Meristematic cell proliferation and ribosome biogenesis are decoupled in diamagnetically levitated Arabidopsis seedlings

A.I. Manzano, O.J. Larkin, Camelia E. Dijkstra, P. Anthony, M.R. Davey, L. Eaves, R.J.A. Hill, R. Herranz, F.J. Medina

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    Abstract

    Background: Cell growth and cell proliferation are intimately linked in the presence of Earth's gravity, but are decoupled under the microgravity conditions present in orbiting spacecraft. New technologies to simulate microgravity conditions for long-duration experiments, with stable environmental conditions, in Earth-based laboratories are required to further our understanding of the effect of extraterrestrial conditions on the growth, development and health of living matter. Results: We studied the response of transgenic seedlings of Arabidopsis thaliana, containing either the CycB1-GUS proliferation marker or the DR5-GUS auxin-mediated growth marker, to diamagnetic levitation in the bore of a superconducting solenoid magnet. As a control, a second set of seedlings were exposed to a strong magnetic field, but not to levitation forces. A third set was exposed to a strong field and simulated hypergravity (2 g). Cell proliferation and cell growth cytological parameters were measured for each set of seedlings. Nucleolin immunodetection was used as a marker of cell growth. Collectively, the data indicate that these two fundamental cellular processes are decoupled in root meristems, as in microgravity: cell proliferation was enhanced whereas cell growth markers were depleted. These results also demonstrated delocalisation of auxin signalling in the root tip despite the fact that levitation of the seedling as a whole does not prevent the sedimentation of statoliths in the root cells. Conclusions: In our model system, we found that diamagnetic levitation led to changes that are very similar to those caused by real- [e.g. on board the International Space Station (ISS)] or mechanically-simulated microgravity [e.g. using a Random Positioning Machine (RPM)]. These changes decoupled meristematic cell proliferation from ribosome biogenesis, and altered auxin polar transport.
    Original languageEnglish
    Pages (from-to)124
    JournalBMC Plant Biology
    Volume13
    DOIs
    Publication statusPublished - 2013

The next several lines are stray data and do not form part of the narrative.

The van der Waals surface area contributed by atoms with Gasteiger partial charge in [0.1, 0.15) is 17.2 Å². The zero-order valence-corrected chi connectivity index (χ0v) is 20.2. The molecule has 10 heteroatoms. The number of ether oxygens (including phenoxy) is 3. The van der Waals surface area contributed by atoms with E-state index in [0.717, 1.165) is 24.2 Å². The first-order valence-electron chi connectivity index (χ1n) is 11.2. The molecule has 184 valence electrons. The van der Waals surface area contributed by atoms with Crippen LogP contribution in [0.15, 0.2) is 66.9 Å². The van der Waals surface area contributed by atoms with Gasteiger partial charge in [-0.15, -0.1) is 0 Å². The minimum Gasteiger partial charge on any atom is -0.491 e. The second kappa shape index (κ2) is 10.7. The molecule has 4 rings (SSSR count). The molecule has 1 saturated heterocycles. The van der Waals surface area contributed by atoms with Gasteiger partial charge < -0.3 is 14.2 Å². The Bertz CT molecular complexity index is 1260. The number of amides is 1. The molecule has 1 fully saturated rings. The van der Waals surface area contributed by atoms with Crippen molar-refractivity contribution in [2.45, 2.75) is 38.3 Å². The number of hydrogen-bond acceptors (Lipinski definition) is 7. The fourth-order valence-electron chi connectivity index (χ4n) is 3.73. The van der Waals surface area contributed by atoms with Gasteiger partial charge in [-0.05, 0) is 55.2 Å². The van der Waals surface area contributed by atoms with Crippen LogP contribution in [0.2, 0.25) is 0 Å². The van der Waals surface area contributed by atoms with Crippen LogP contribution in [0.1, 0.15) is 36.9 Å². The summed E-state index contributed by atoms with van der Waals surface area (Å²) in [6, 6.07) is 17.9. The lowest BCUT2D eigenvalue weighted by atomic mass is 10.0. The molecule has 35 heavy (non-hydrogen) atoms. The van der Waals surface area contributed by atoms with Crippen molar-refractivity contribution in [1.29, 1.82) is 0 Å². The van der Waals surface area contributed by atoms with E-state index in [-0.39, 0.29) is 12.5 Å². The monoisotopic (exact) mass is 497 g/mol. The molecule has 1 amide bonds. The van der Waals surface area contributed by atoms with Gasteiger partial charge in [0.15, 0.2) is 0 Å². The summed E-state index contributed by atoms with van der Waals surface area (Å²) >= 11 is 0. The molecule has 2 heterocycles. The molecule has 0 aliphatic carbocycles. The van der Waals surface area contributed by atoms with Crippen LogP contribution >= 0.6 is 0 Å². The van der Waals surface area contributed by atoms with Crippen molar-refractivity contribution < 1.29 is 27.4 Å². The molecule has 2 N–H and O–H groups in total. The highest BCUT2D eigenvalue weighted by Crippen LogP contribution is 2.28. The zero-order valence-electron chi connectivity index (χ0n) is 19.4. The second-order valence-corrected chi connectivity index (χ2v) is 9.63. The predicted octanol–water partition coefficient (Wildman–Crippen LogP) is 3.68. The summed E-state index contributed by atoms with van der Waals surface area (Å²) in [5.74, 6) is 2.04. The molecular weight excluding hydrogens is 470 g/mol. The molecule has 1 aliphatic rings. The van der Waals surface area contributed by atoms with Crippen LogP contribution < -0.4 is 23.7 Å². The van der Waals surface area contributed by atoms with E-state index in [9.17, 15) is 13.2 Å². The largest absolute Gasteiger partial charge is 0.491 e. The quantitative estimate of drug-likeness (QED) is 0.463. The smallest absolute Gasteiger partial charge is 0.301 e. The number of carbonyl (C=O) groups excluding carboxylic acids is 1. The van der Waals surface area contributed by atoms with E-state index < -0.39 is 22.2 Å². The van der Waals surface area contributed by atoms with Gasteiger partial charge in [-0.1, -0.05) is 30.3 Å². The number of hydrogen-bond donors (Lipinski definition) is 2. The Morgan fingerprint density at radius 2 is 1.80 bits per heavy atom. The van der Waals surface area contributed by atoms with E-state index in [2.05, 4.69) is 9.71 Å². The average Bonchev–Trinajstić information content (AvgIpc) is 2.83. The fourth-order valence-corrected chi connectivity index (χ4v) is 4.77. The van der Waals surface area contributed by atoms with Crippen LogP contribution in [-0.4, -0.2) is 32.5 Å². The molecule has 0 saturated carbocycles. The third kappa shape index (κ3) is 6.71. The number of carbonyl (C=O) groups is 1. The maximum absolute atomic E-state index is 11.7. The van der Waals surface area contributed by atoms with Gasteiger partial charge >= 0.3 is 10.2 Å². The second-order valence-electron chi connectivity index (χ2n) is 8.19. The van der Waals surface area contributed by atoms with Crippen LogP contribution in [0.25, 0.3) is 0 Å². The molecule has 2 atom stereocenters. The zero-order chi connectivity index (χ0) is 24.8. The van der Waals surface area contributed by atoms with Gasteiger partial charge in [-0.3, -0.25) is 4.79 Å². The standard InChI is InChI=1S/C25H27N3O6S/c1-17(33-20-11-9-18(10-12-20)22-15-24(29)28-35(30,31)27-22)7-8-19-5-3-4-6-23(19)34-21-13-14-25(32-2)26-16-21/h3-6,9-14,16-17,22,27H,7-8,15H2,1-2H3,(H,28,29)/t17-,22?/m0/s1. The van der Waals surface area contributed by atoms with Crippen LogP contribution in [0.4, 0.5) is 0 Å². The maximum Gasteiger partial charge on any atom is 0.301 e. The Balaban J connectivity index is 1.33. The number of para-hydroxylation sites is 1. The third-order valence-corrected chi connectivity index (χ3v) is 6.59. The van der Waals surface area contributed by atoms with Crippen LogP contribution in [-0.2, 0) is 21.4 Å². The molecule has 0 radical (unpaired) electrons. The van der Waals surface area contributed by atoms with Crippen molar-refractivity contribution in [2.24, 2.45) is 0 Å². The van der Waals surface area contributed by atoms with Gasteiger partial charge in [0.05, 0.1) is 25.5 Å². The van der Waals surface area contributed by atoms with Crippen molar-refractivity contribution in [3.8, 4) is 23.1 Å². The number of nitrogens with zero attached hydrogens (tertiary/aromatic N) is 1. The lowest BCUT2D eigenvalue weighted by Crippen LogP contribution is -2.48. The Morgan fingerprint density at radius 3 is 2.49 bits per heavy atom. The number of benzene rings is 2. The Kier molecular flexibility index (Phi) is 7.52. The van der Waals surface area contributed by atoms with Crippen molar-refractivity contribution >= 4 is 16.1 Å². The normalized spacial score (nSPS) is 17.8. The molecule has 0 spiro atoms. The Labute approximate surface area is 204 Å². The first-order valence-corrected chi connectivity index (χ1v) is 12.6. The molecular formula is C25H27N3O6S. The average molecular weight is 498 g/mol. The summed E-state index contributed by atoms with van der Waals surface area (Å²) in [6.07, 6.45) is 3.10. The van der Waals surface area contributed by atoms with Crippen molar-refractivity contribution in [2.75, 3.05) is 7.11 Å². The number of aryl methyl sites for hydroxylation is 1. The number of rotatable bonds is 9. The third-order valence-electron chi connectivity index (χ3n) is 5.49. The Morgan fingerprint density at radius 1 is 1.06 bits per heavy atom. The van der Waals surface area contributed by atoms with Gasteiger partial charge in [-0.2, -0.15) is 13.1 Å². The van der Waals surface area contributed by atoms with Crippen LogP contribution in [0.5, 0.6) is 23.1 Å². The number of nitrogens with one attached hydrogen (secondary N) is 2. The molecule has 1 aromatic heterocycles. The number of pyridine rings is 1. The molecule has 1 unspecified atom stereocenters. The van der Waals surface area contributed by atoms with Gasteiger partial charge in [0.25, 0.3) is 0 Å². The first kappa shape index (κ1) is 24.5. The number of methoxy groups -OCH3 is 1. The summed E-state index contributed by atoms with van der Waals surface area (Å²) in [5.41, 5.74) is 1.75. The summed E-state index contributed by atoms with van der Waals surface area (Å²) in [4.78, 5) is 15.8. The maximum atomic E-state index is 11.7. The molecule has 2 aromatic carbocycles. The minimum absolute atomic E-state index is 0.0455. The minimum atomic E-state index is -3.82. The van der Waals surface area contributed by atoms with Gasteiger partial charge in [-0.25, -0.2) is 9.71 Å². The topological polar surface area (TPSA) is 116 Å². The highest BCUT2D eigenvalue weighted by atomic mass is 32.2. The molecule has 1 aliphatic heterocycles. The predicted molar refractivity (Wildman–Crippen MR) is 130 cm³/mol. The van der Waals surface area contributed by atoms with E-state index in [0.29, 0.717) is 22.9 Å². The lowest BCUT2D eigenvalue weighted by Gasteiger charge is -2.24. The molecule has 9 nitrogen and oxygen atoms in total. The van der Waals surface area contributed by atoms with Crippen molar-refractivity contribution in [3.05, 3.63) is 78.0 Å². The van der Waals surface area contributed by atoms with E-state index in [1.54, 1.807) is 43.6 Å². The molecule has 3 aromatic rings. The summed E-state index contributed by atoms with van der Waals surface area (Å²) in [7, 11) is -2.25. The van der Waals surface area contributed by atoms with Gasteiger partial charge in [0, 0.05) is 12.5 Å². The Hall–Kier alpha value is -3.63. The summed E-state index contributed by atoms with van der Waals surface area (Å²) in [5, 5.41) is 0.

Fingerprint

    microgravity
    ribosomes
    cell growth
    cell proliferation
    Arabidopsis
    auxins
    seedlings
    solenoids
    root meristems
    magnetic fields
    root tips
    gravity
    growth and development
    Arabidopsis thaliana
    genetically modified organisms
    environmental factors
    duration
    biogenesis
    cells

    Bibliographical note

    This is an Open Access article distributed under the terms of the Creative Commons Attribution License (http://creativecommons.org/licenses/by/2.0), which permits unrestricted use, distribution, and reproduction in any medium, provided the original work is properly cited.

    Keywords

    • plant growth
    • plant cells
    • microgravity
    • hypergravity
    • hypogravity
    • diamagnetic levitation

    Cite this

    Manzano, A. I., Larkin, O. J., Dijkstra, C. E., Anthony, P., Davey, M. R., Eaves, L., ... Medina, F. J. (2013). Meristematic cell proliferation and ribosome biogenesis are decoupled in diamagnetically levitated Arabidopsis seedlings. BMC Plant Biology, 13, 124. https://doi.org/10.1186/1471-2229-13-124

    Meristematic cell proliferation and ribosome biogenesis are decoupled in diamagnetically levitated Arabidopsis seedlings. / Manzano, A.I.; Larkin, O.J.; Dijkstra, Camelia E.; Anthony, P.; Davey, M.R.; Eaves, L.; Hill, R.J.A.; Herranz, R.; Medina, F.J.

    In: BMC Plant Biology, Vol. 13, 2013, p. 124.

    Research output: Contribution to journalArticle

    Manzano, AI, Larkin, OJ, Dijkstra, CE, Anthony, P, Davey, MR, Eaves, L, Hill, RJA, Herranz, R & Medina, FJ 2013, 'Meristematic cell proliferation and ribosome biogenesis are decoupled in diamagnetically levitated Arabidopsis seedlings' BMC Plant Biology, vol. 13, pp. 124. https://doi.org/10.1186/1471-2229-13-124
    Manzano, A.I. ; Larkin, O.J. ; Dijkstra, Camelia E. ; Anthony, P. ; Davey, M.R. ; Eaves, L. ; Hill, R.J.A. ; Herranz, R. ; Medina, F.J. / Meristematic cell proliferation and ribosome biogenesis are decoupled in diamagnetically levitated Arabidopsis seedlings. In: BMC Plant Biology. 2013 ; Vol. 13. pp. 124.